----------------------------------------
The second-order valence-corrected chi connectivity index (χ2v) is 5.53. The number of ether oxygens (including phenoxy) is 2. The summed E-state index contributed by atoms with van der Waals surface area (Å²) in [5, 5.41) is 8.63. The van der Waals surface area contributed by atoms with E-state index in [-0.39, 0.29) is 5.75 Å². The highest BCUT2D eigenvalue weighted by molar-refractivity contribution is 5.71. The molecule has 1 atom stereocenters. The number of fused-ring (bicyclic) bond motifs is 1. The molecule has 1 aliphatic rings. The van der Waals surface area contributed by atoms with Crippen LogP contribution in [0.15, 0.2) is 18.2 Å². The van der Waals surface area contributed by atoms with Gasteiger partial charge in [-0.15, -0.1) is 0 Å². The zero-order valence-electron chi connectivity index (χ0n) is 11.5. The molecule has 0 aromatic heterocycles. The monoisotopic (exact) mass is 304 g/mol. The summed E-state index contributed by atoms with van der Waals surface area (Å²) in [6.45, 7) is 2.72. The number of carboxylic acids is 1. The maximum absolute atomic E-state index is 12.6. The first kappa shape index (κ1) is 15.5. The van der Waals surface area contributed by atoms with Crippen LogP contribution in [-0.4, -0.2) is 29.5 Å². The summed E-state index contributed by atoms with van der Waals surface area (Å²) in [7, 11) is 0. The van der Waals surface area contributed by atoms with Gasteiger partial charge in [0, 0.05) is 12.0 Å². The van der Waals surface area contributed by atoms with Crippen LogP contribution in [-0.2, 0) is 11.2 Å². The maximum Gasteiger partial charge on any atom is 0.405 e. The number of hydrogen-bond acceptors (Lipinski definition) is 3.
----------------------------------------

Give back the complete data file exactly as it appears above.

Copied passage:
The second-order valence-corrected chi connectivity index (χ2v) is 5.53. The number of ether oxygens (including phenoxy) is 2. The summed E-state index contributed by atoms with van der Waals surface area (Å²) in [5, 5.41) is 8.63. The van der Waals surface area contributed by atoms with E-state index in [-0.39, 0.29) is 5.75 Å². The highest BCUT2D eigenvalue weighted by molar-refractivity contribution is 5.71. The molecule has 1 atom stereocenters. The number of fused-ring (bicyclic) bond motifs is 1. The molecule has 1 aliphatic rings. The van der Waals surface area contributed by atoms with Crippen LogP contribution in [0.15, 0.2) is 18.2 Å². The van der Waals surface area contributed by atoms with Gasteiger partial charge in [-0.15, -0.1) is 0 Å². The zero-order valence-electron chi connectivity index (χ0n) is 11.5. The molecule has 0 aromatic heterocycles. The monoisotopic (exact) mass is 304 g/mol. The summed E-state index contributed by atoms with van der Waals surface area (Å²) in [6.45, 7) is 2.72. The number of carboxylic acids is 1. The maximum absolute atomic E-state index is 12.6. The first kappa shape index (κ1) is 15.5. The van der Waals surface area contributed by atoms with Crippen LogP contribution in [-0.4, -0.2) is 29.5 Å². The summed E-state index contributed by atoms with van der Waals surface area (Å²) in [7, 11) is 0. The van der Waals surface area contributed by atoms with Gasteiger partial charge in [0, 0.05) is 12.0 Å². The van der Waals surface area contributed by atoms with Crippen LogP contribution in [-0.2, 0) is 11.2 Å². The maximum Gasteiger partial charge on any atom is 0.405 e. The number of hydrogen-bond acceptors (Lipinski definition) is 3.